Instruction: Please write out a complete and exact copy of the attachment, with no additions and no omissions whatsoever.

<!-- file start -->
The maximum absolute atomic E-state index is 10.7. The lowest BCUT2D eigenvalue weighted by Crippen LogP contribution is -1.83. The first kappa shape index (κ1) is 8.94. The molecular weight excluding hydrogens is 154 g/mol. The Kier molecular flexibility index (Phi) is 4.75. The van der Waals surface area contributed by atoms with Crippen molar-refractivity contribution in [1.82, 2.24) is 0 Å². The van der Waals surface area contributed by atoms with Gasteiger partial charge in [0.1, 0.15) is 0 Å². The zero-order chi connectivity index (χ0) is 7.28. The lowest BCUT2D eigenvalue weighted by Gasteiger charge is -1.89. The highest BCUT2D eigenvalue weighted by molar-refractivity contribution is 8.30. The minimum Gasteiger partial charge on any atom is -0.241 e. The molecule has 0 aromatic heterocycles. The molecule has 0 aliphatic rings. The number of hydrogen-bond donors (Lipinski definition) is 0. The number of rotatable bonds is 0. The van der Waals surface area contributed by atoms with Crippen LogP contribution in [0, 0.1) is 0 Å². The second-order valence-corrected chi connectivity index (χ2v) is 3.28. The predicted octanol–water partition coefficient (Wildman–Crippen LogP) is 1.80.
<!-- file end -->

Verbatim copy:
The maximum absolute atomic E-state index is 10.7. The lowest BCUT2D eigenvalue weighted by Crippen LogP contribution is -1.83. The first kappa shape index (κ1) is 8.94. The molecular weight excluding hydrogens is 154 g/mol. The Kier molecular flexibility index (Phi) is 4.75. The van der Waals surface area contributed by atoms with Crippen molar-refractivity contribution in [1.82, 2.24) is 0 Å². The van der Waals surface area contributed by atoms with Gasteiger partial charge in [0.1, 0.15) is 0 Å². The zero-order chi connectivity index (χ0) is 7.28. The lowest BCUT2D eigenvalue weighted by Gasteiger charge is -1.89. The highest BCUT2D eigenvalue weighted by molar-refractivity contribution is 8.30. The minimum Gasteiger partial charge on any atom is -0.241 e. The molecule has 0 aromatic heterocycles. The molecule has 0 aliphatic rings. The number of hydrogen-bond donors (Lipinski definition) is 0. The number of rotatable bonds is 0. The van der Waals surface area contributed by atoms with Crippen LogP contribution in [0, 0.1) is 0 Å². The second-order valence-corrected chi connectivity index (χ2v) is 3.28. The predicted octanol–water partition coefficient (Wildman–Crippen LogP) is 1.80.